• In a six-month study, the defibrillator surpassed FDA goals for safety and effectiveness.
  • The device received FDA approval in 2012 but still requires long-term study.

DALLAS--A new type of defibrillator implanted under the skin can detect dangerously abnormal heart rhyt

Q&A: How to Use an AED to Save Someone in Cardiac Arrest

The following information was compiled by Scripps Howard News Service. Additional facts may be found may be found here.

What is sudden cardiac arrest? 

Sudden cardiac arrest (SCA) is a condition in which the heart suddenly and unexpectedly stops beating. Blood stops flowing to the brain and other vital organs. SCA occurs because of problems with the heart's electrical system, which signals the heart to contract and pump blood. When this system misfires, abnormal heart rhythms result. The heart simply twitches and can't pump blood. 

August 22nd

University of Colorado Will Map AEDs in Denver to Help Save Lives

DENVER - According to the American Heart Association, more than 95 percent of cardiac arrest victims die before ever reaching a hospital. A victim's chance of survival is reduced by seven to ten percent with every minute that passes without CPR or defibrillation.

If bystanders knew where automated external defibrillators (AEDs) were located it could help increase a victim's chance of survival and save lives.

Dr. Comilla Sasson is an emergency medicine physician at University of Colorado Hospital. She is spearheading a pilot program to track down and map AEDs in Denver.

"Most often people don't realize that, that thing sitting on the wall is something they can use," said Dr. Sasson.

The Denver pilot program began in November 2010 and is part of a larger U.S. Food and Drug Administration initiative to improve access to AEDs.

AEDs: A Shocking Shortage

WASHINGTON, DC--Scripps Media and its broadcast stations, newspapers and digital news outlets around the country are about to launch a project that could increase the chance for survival of thousands of Americans experiencing sudden cardiac arrest (SCA) by making automated external defibrillators (AEDs) more available and accessible and by improving public awareness.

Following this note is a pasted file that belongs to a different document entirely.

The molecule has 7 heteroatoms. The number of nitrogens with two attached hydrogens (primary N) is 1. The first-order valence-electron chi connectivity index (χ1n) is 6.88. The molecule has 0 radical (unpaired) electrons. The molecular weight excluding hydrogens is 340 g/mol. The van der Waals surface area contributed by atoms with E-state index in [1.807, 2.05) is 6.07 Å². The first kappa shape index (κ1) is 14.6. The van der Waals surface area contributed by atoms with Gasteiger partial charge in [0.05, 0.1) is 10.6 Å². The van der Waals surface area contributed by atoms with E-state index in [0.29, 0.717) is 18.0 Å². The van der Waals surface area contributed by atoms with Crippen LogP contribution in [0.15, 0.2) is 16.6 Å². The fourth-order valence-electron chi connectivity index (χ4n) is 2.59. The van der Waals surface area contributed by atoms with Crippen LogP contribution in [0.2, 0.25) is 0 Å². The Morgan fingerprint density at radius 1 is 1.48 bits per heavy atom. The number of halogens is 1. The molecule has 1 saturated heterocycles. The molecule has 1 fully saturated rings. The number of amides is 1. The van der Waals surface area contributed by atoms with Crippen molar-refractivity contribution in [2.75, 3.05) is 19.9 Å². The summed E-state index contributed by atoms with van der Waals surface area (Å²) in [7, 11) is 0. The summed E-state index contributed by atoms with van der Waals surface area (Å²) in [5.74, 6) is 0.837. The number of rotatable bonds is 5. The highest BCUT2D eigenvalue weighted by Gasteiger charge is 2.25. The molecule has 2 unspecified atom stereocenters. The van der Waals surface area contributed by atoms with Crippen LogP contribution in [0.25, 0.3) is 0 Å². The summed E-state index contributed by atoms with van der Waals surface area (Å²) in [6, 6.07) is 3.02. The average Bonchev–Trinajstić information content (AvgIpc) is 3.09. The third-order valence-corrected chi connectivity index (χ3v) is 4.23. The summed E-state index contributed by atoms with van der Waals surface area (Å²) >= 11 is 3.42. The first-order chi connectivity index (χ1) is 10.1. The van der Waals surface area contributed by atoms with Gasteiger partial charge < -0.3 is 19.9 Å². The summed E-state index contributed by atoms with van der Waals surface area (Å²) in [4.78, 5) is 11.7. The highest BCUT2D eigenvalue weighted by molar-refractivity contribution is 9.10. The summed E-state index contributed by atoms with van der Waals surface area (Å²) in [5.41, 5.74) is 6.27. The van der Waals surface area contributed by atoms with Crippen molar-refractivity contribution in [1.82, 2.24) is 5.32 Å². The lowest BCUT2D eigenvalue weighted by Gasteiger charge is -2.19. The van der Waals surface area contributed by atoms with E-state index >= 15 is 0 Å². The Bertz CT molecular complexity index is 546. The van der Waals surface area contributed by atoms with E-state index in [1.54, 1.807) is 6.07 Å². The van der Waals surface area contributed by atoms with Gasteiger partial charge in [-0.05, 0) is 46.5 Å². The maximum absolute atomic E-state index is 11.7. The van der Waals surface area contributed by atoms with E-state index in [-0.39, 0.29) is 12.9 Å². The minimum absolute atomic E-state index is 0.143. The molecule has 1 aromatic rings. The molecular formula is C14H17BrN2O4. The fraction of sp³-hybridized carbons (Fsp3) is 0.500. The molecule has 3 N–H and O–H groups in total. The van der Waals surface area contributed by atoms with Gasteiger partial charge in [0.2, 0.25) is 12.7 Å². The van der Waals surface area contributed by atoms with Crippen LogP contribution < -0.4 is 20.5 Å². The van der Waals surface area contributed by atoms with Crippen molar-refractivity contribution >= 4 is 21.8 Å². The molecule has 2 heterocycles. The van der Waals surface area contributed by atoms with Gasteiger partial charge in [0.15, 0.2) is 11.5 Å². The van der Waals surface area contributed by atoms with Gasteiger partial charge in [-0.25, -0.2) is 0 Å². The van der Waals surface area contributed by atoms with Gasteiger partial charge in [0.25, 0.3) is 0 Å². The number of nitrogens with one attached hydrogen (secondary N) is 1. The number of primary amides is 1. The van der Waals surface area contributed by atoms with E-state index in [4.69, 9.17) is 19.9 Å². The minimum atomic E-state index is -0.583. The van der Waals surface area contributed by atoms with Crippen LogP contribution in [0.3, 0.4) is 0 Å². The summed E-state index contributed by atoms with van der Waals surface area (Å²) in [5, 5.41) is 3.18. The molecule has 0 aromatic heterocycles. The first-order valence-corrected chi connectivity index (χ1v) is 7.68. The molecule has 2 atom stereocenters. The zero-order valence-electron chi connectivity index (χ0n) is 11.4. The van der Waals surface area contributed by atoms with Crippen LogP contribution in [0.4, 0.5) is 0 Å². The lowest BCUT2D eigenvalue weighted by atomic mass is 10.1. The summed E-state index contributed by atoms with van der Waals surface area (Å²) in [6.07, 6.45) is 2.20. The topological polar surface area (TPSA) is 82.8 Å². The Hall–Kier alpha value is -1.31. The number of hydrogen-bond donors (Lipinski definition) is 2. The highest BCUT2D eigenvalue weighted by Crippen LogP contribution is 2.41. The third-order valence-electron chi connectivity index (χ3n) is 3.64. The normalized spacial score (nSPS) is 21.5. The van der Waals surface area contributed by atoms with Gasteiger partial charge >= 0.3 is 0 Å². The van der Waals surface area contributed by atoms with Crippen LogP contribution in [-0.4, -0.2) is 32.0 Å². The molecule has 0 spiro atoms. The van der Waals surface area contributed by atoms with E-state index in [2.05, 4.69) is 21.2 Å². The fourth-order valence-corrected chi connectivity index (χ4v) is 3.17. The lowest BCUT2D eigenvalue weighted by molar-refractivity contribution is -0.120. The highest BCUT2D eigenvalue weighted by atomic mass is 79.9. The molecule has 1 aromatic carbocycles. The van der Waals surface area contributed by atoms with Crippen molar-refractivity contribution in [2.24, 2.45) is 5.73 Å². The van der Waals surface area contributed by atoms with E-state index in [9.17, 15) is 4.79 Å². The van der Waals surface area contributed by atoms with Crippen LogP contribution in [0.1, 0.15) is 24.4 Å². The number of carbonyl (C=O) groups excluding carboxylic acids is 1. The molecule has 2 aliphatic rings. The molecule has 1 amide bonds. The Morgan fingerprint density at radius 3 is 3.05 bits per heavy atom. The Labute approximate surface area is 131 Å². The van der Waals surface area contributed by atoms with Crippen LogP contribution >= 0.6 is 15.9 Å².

“AEDs: A Shocking Shortage,” will open with an array of print and video stories, photos, an interactive map, editorial and other elements that will begin appearing in broadcast and print in selected markets this week and across the U.S. next week.

August 21st

Co-Workers, First Responders Save a Life

JEFFERSON HILLS, PA--A man’s co-workers and first responders are being credited with saving his life after he went into cardiac arrest while on the job back in May.

Workers at Guardian Industries in Jefferson Hills said Glen Caldwell, their 56-year-old co-worker, suffered sudden cardiac arrest while working the night shift.

“It was a scary situation because it was the first time it had happened to us,” Guardian employee Bob Kass said.

Members of the company’s emergency response team were paged and they rushed in to help.

Kass, John Yenni and other members of the company’s plant emergency organization team knew what to do.

“When it happens, it’s amazing how it clicks and everyone knows what to do,” Yenni said.

Mission & Vision

The mission of the Sudden Cardiac Arrest (SCA) Foundation is to prevent death and disability from sudden cardiac arrest. The vision of the SCA Foundation is to increase awareness about sudden cardiac arrest and influence attitudinal and behavioral changes that will reduce mortality and morbidity from SCA.